We investigated the functional significance of the novel locus associated with age at menopause by determining whether the top variant, or SNPs in LD with it, were associated with expression levels of any genes in the genome. We accessed data from four tissue types (monocytes, whole blood, liver and lung) and in all tissues rs1800932 or rs3136247 (r2 = 0.95) was associated with expression of MSH6 (P = 3.9 × 10−6–3.1 × 10−20). In monocytes, whole blood and liver, rs3136247 was the SNP most strongly associated with expression of MSH6, but in lung tissue the best SNP was rs2047681 (r2 = 0.6 with rs3136247).

SNPs in LD with top bivariate signals

In addition to the top bivariate SNP, we chose to also replicate the strongest SNP from each individual trait GWAS, which was in LD (hapmap r2 > 0.8) with the lead bivariate SNP (Table 2). In the individual menarche GWAS five independent SNPs in LD with a bivariate signal were more strongly associated with menarche than the lead bivariate SNP. Following the replication stage, none of the five SNPs reached genome-wide significance in the combined analysis of discovery and replication data, but statistical evidence increased for a known menopause locus in PRRC2A being associated with age at menarche following replication, with the P value strengthening from 2 × 10−4 to 5 × 10−5. In the univariate menopause GWAS five SNPs in LD with top bivariate SNPs gave a stronger association and were taken forward for replication, but the only SNPs that gave a stronger association following replication were the three previously known menopause signals.

DISCUSSION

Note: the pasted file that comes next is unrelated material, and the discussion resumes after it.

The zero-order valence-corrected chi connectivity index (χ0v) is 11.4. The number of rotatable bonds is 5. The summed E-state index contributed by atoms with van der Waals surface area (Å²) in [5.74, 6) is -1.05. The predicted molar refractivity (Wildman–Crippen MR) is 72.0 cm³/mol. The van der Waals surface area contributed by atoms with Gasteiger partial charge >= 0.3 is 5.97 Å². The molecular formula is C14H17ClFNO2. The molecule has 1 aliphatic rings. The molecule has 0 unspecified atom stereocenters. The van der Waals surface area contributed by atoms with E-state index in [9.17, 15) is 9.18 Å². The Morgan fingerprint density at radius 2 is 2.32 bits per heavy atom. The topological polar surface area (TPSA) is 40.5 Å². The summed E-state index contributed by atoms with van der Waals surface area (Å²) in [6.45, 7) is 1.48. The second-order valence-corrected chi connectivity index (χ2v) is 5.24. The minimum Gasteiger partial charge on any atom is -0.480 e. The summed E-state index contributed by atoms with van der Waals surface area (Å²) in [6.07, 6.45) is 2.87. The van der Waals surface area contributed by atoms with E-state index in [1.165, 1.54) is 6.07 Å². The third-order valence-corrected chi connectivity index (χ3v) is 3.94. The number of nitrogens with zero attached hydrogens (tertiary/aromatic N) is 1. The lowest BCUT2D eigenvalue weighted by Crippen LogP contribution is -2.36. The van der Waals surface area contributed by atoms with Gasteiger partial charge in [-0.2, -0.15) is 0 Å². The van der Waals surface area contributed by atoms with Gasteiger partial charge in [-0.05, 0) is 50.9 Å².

Female reproductive lifespan starts at menarche and ends at menopause and we therefore performed a bivariate analysis of the two traits. Two signals reached genome-wide significance in this analysis, but these were both heavily driven by low P values in one of the individual traits. GAB2 is a known signal for menarche and FSHB for menopause (2,3). We sought to improve the statistical association for the second trait by in silico replication, but for both variants the statistical evidence got weaker. We also took four bivariate signals forward for additional replication, which were just below the genome-wide significance threshold, but none were robustly associated in both traits. The most promising bivariate signal after replication was associated with a left shift in reproductive lifespan and was in the HLA III region on chromosome 6 (near PRRC2A gene), which is a known signal for menopause and reached P = 5 × 10−5 for menarche, following replication. This genomic region has also been associated with other phenotypes from GWAS scans, e.g. type 1 diabetes, multiple sclerosis and lupus (http://www.genome.gov/gwastudies/). This would be a good candidate to follow-up in additional cohorts with menarche data and if substantiated would provide evidence for an immunological pathway involved in both phenotypes. Despite finding no individual locus associated with both age at menarche and age at menopause, the positive although modest genetic correlation (rgenetic = 0.138) suggests that common genetic loci do exist, likely with very subtle effects. Our pathway analysis also suggests that there be one or two pathways of shared aetiology between the two traits, with many others uniquely involved.